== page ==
The Lowland by Jhumpa Lahiri revolves around love, relationships of loss and political deaths and like her previous novels, is also about cultural amalgamations.
The novel begins in the 1970s in the flooded lowland of Tollygunge, Calcutta where two brothers, Udayan and Subhash grow up. Udayan is influenced by the Naxalite Movement in his college while Subhash goes on to pursue his studies at Rhode Island in the US.
Things take a drastic turn when the police gun down Udayan mercilessly for his involvement in Naxal activities. His parents then ostracise his wife, Gauri. Pitying Gauri, Subhash takes her back to Rhode Island. In the US, to distract herself from her grief and her pregnancy, Gauri immerses herself in university life, exercising her intelligence to the fullest.
Despite trying to bring a sense of normalcy in their lives by raising a family, and Gauri eventually even pursuing her doctorate with the encouragement of her professor; Udayan’s death is a spectre that still haunts the couple. Their relationship was always one of convenience rather than one of love. The truth of Bela’s (their daughter) parentage is a Damocles sword that particularly unnerves Subhash.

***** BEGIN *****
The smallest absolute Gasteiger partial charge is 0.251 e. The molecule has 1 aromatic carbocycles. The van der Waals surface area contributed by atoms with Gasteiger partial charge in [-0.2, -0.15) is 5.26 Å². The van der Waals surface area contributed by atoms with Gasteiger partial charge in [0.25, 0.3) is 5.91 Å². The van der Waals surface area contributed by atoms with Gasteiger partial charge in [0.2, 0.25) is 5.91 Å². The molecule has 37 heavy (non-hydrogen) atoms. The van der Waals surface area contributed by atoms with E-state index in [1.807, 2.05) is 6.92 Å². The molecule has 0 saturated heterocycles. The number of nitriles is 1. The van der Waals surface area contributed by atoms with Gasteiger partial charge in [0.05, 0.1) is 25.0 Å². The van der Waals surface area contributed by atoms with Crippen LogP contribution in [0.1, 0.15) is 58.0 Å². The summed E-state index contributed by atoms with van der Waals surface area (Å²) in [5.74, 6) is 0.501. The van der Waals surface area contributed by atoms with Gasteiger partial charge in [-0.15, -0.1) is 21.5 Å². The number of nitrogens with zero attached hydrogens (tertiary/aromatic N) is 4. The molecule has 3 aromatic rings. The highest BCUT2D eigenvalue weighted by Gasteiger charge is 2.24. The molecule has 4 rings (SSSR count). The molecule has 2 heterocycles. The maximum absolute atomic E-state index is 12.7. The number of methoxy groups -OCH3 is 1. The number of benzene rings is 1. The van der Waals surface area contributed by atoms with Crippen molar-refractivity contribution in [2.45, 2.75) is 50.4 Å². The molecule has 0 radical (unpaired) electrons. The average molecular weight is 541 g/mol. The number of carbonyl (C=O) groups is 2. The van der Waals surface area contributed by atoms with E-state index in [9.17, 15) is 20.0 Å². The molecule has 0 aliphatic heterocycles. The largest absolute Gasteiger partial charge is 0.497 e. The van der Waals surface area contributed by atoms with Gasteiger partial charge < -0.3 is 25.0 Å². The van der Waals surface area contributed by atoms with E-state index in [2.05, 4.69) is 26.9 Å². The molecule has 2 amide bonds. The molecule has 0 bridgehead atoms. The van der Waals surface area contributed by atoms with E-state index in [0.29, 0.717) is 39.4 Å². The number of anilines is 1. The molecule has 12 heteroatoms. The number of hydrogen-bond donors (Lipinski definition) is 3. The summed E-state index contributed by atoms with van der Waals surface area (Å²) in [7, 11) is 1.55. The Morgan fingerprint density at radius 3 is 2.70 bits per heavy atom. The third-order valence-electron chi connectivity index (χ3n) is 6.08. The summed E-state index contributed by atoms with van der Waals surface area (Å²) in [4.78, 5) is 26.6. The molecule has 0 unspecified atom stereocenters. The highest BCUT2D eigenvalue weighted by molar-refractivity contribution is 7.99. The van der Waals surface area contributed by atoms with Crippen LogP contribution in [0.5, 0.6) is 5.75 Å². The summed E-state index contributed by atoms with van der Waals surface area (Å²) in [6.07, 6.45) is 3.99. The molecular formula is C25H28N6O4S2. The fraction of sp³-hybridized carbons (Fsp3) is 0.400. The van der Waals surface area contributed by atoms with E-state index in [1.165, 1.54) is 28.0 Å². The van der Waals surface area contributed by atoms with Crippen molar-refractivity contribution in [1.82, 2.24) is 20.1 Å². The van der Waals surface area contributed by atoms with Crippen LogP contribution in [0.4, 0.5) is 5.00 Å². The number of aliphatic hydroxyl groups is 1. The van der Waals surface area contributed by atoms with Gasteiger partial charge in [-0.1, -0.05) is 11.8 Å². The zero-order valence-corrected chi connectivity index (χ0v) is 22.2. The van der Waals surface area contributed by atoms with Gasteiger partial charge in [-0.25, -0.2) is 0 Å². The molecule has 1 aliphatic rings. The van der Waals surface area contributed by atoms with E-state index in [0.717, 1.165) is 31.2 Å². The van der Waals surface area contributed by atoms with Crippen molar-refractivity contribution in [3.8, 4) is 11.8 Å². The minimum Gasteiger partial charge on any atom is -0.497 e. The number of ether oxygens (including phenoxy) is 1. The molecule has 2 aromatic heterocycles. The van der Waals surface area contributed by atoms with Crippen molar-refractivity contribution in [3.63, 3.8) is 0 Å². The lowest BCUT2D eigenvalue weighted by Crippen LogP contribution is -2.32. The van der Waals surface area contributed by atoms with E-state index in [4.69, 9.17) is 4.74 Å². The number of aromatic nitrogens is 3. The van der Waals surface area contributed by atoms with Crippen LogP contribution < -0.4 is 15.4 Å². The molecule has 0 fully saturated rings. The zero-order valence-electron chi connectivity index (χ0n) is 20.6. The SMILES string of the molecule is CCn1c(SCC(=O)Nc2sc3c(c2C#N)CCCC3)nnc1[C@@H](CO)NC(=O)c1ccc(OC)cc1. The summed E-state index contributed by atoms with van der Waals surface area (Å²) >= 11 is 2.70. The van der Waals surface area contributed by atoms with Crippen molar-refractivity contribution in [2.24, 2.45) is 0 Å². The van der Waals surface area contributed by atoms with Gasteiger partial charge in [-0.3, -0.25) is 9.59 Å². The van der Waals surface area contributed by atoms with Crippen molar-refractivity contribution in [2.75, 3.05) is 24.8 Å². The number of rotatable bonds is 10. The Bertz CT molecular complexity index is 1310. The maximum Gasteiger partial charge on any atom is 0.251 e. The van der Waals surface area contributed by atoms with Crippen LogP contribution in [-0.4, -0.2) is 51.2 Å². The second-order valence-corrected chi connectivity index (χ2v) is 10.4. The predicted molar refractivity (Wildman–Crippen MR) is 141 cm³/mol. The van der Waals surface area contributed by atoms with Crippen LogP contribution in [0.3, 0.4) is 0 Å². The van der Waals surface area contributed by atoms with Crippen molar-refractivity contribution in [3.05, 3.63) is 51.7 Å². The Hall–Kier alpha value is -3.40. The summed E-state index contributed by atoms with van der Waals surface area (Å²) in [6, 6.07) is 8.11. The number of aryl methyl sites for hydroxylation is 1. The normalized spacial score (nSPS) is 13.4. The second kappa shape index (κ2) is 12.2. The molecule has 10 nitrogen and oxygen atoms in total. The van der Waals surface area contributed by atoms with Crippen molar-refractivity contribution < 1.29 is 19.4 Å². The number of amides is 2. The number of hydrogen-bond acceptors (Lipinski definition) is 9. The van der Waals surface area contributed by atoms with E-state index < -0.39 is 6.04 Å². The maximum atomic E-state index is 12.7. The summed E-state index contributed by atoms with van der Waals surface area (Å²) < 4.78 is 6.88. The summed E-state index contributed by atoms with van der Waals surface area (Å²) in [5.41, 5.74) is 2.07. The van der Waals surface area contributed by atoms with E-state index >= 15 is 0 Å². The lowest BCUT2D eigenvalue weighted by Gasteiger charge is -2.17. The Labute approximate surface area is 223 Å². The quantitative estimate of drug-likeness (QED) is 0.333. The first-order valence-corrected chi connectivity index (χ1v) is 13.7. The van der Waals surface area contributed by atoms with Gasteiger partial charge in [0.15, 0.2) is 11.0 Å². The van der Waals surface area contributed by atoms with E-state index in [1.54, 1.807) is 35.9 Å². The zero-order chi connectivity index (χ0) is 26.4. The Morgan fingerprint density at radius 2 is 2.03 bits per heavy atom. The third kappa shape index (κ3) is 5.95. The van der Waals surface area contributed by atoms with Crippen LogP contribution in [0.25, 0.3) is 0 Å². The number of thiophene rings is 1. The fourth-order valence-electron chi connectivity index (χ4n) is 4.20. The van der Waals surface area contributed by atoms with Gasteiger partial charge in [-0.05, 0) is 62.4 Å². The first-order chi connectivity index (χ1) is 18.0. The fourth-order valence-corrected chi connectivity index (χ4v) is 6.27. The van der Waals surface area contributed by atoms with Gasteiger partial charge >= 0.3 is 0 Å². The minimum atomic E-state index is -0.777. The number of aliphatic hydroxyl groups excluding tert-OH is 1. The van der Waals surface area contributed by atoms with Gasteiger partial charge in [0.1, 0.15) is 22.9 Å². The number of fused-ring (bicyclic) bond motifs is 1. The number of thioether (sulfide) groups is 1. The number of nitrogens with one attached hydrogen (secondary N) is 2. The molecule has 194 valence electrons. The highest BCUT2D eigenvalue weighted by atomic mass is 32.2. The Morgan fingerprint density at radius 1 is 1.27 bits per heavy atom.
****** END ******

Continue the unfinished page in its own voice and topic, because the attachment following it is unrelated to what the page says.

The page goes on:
Its climactic revelation opens up a Pandora’s Box in all their lives, shattering any illusions of normalcy the couple might have harboured.